Stadion (short foot race)
At least a few of these events are actually somewhat related to each other (four of them being part of what we think “track & field” is).
Because the “ancient pentathlon” is so, um, ancient, there’s a lot of speculation around the origin, the order of the events, the scoring, etc. But the historians seem to think that each of these events was thought to be useful in battle. That’s the functional relevancy of the five being grouped together. For the Modern Pentathlon, I like your Winston & Charles story as the reasoning for the five random events to be grouped together.
I’m really glad I read the entire wikipedia entry on the ancient pentathlon because the very last line says, “In the classical games, it was traditional for all of these events to be performed naked.”
I’d love to see the modern one performed naked…especially fencing. I wonder how NBC would handle the broadcast and highlights of this event if that was the case.
Since you’re probably more on top of the TV schedule for this event and any significant rule changes for this year’s contest, why don’t you bring these emails to a close with some final thoughts and predictions.
Apparently they are tweaking the format a little this year to make it more TV friendly. For the first three events (fencing, swim, horse jump) the athletes score various points based on how well they do. Based on their standings after that, they stagger the start for the combined run and shoot portion. So depending on scores in the first three events, the person in first place may have a three second head start for the run and shoot over the second place person, eight seconds over the third place person, and so on. The result is that the first person to cross the finish line at the end of the run and shoot is your gold medal winner. Obviously this works way better for TV because the average Winston sitting at home can tell who wins. A surprisingly logical move by the Olympic committee on this one. For those interested, the run and shoot part for the men should start around 10:45am on Saturday, August 11th, and 10:00am on Sunday, August 12th, for the women.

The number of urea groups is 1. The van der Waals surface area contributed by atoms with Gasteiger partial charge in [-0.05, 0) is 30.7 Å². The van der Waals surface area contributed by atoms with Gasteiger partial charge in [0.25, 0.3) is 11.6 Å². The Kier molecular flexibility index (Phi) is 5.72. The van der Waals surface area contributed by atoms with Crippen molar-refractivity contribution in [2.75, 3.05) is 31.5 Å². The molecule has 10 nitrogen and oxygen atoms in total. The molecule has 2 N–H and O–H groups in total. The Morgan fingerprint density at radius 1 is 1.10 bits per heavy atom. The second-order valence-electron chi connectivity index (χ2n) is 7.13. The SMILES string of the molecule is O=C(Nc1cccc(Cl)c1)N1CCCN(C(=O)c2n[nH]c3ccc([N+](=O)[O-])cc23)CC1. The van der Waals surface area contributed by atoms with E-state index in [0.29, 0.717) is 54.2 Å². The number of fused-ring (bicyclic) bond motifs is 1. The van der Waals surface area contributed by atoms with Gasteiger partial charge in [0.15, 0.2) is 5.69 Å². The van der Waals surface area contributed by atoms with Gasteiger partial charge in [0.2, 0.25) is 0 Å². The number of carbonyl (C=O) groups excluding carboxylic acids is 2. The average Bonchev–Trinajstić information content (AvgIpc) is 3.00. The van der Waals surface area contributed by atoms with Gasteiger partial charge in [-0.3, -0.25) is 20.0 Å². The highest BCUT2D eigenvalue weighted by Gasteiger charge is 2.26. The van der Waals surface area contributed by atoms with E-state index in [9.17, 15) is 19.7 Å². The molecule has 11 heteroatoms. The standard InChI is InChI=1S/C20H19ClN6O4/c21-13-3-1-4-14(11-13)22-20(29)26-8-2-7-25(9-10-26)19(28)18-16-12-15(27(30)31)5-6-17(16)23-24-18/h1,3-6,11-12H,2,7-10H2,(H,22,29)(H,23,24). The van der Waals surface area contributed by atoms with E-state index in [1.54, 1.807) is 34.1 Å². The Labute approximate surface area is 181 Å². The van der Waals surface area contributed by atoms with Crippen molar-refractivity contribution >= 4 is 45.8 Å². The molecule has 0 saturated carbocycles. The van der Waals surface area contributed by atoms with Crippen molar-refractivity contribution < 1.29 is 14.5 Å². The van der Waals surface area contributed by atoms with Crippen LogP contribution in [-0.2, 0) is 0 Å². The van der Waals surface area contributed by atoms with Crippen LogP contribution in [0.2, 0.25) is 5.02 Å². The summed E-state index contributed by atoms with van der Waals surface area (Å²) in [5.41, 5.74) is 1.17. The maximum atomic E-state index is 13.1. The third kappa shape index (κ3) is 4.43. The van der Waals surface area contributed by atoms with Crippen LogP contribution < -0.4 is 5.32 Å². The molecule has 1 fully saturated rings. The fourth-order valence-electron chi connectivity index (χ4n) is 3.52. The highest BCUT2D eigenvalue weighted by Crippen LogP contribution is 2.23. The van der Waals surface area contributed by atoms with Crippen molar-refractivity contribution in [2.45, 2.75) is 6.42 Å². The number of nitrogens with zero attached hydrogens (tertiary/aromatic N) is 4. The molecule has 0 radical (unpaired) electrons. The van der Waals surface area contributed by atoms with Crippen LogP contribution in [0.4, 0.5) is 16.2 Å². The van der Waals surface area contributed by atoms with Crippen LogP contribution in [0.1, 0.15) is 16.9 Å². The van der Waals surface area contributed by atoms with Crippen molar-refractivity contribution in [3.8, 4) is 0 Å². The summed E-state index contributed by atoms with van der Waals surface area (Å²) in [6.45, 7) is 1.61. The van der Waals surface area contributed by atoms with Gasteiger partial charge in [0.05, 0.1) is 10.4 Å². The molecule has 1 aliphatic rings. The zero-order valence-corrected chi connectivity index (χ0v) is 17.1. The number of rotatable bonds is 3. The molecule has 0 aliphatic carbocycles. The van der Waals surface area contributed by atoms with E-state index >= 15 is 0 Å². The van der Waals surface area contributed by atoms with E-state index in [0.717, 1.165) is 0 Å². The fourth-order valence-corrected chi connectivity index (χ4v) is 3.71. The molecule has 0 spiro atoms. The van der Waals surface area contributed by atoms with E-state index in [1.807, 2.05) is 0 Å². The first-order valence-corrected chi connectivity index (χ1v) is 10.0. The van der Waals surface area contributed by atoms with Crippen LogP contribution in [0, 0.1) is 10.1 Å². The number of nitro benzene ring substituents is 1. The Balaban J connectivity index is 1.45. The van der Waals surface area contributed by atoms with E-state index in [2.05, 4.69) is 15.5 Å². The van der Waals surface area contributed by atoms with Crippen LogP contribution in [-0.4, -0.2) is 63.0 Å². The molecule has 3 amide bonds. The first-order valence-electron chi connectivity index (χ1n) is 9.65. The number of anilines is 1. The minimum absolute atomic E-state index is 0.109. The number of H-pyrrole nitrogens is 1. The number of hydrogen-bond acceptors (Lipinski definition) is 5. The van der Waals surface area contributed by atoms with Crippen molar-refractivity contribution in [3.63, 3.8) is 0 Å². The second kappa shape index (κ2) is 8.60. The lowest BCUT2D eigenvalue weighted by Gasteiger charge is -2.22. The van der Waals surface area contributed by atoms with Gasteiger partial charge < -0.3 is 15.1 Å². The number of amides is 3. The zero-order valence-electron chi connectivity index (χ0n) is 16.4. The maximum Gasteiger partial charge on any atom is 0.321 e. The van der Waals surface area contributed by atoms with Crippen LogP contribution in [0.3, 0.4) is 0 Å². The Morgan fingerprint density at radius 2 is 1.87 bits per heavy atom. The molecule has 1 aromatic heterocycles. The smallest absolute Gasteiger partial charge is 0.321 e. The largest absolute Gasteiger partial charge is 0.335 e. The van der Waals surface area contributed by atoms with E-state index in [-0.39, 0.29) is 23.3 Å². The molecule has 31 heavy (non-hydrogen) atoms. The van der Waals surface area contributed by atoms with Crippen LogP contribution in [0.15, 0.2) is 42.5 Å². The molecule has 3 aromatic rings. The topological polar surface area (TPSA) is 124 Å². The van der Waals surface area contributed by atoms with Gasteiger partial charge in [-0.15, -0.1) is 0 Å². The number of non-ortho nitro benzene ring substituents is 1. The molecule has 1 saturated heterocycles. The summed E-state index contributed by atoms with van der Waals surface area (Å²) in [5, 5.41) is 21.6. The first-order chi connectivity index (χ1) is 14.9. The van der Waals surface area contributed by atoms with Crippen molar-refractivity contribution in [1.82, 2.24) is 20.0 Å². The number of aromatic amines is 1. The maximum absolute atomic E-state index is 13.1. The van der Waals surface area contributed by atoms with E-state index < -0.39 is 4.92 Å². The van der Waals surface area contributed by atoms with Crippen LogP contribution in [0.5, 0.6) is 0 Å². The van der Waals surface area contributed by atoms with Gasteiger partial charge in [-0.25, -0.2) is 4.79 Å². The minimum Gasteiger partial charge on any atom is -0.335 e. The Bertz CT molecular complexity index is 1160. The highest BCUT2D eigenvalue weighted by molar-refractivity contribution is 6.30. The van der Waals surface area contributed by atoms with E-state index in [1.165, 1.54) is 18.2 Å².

Do we think the USA has a chance in this obscure sport? Not likely. Currently, the highest-ranked US male in the world rankings is at number 40, and a US male has not medaled in the Modern Pentathlon since the 1960 games. Based on the current world rankings there is a good chance the men’s medals are going to go to some combination of the Russians and Hungarians. A US woman won a silver medal in this event in 2000, but the highest current world ranking for a US female is 41. For you degenerate gamblers out there, the men’s favorite (Andrei Moiseev) is at +250, so there does not seem to be a clear cut favorite on the men’s side. It is even less clear cut on the women’s side, as favorite Lena Schoneborn is at +350.
Final verdict: People should tune in for the 60-minute finale (the run and shoot portion) on the 11th and 12th. It should make for good television with an interesting finish. Bonus points if someone falls on their gun during the run and it goes off, or if they “accidentally” shoot a competitor in front of them.
Also, one reason to watch besides the competition: Chloe Esposito